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Differentiated instruction



An introduction to how we differentiate content, process, and learning environment to meet student needs.

An introduction to how we differentiate content, process, and learning environment to meet student needs.



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Differentiated instruction Differentiated instruction Presentation Transcript

  • Differentiating Instruction TED 406 Teaching Secondary Reading Jill A. Aguilar (Adapted from Tomlinson, 1995, 1999; Winebrenner, 1992, 1996)
  • What is Differentiated Instruction?
    • To differentiate instruction is to recognize students varying background knowledge, readiness, language, preferences in learning, interests, and to react responsively.
  • What is Differentiated Instruction?
    • Differentiated instruction is a process to approach teaching and learning for students of differing abilities in the same class.
  • What is Differentiated Instruction?
    • The intent of differentiating instruction is to maximize each student’s growth and individual success by meeting each student where he or she is, and assisting in the learning process.
  • What is Differentiated Instruction? Learning Environment
  • 4 Elements to Differentiate
    • Content – what the student needs to learn or how the student will get access to the information;
    • Process – activities in which the student engages in order to make sense of or master the content;
    • Product – culminating projects that ask the student to rehearse, apply, and extend what he or she has learned in a unit; and
    • Learning environment – the way the classroom works and feels.
  • Content
    • Examples of differentiating content:
    • 1. Using reading materials at varying readability levels;
    • 2. Putting text materials on tape;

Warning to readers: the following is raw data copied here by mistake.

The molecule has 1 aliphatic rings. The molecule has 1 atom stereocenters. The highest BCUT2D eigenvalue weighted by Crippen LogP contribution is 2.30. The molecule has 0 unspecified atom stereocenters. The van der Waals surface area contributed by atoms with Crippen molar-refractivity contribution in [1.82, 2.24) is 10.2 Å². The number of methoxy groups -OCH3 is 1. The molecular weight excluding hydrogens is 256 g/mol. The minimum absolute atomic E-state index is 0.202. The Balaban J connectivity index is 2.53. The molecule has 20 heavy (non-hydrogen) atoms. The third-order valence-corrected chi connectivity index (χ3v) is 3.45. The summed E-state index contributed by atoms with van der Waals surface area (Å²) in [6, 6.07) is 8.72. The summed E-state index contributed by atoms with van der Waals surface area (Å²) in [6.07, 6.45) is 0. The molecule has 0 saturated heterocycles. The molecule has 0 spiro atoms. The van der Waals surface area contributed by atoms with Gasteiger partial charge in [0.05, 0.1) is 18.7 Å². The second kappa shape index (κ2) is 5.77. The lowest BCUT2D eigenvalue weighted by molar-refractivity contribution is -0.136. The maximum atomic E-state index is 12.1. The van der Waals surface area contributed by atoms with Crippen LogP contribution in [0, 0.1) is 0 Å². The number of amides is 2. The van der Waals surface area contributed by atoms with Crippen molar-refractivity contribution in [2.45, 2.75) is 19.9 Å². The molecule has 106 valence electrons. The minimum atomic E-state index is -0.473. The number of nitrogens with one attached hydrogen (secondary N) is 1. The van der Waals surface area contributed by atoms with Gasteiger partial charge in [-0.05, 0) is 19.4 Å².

• 3. Using spelling or vocabulary lists at readiness levels of students;
    • 4. Presenting ideas through both auditory and visual means;
    • 5. Using reading buddies; and
    • 6. Meeting with small groups to re-teach an idea or skill for struggling learners, or to extend the thinking or skills of advanced learners.
  • Process
    • Examples of differentiating process:
    • 1. Using tiered activities;
    • 2. Providing interest centers;
    • 3. Developing personal agendas (task lists written by the teacher and containing both in-common work for the whole class and work that addresses individual needs of learners);
    • 4. Offering manipulatives or other hands-on supports; and
    • 5. Varying the length of time a student may take to complete a task.
  • Product
    • Examples of differentiating product:
    • 1. Giving students options of how to express required learning;
    • 2. Using rubrics that match and extend students' varied skills levels;
    • 3. Allowing students to work alone or in small groups on their products; and
    • 4. Encouraging students to create their own product assignments as long as the assignments contain required elements.
  • Learning Environment
    • Examples of differentiating learning environment:
    • 1. Making sure there are places in the room to work quietly and without distraction, as well as places that invite student collaboration;
    • 2. Providing materials that reflect a variety of cultures and home settings;
    • 3. Setting out clear guidelines for independent work that matches individual needs;
    • 4. Developing routines that allow students to get help when teachers are busy and cannot help them immediately; and
    • 5. Helping students understand that some learners need to move around to learn, while others do better sitting quietly
  • Full Range of Students
    • Students with identified special needs (IEP);
    • Struggling readers;
    • English learners;
    • Speakers of non-standard Englishes;
    • Gifted students;
    • Who else?
  • What Differentiation Is Not
    • Class centered
    • Mainly for students with learning problems
    • A tracking system by abilities
    • A recipe for learning
    • A different lesson plan for every student
    • Whole-group drill and practice or any single structure or activity
    • Fact-based learning alone
  • What Differentiation Is Not
    • Unmanageable or undisciplined
    • Modifying the instruction up or down in difficulty
    • A method you will need all new materials for
    • Cost free
    • Just about learning styles
    • A set of strategies and activities
  • What Differentiation Is
    • Student centered
    • For all students
    • For heterogeneous groups
    • A change in philosophy about how learning should take place
    • Multiple approaches or options for content, process, and product
    • A mix of whole-class, group, and independent learning
    • More about quality than quantity
  • What Differentiation Is
    • Flexible and varied
    • Proactive in the planning stage
    • Rooted in assessment
    • Based on continual reflection and adjustment to help students learn well
    • A belief system that says all learners come to the classroom with potential ready to be accessed
  • Let’s Try It Out… Learning Environment Content Product Process Curriculum Student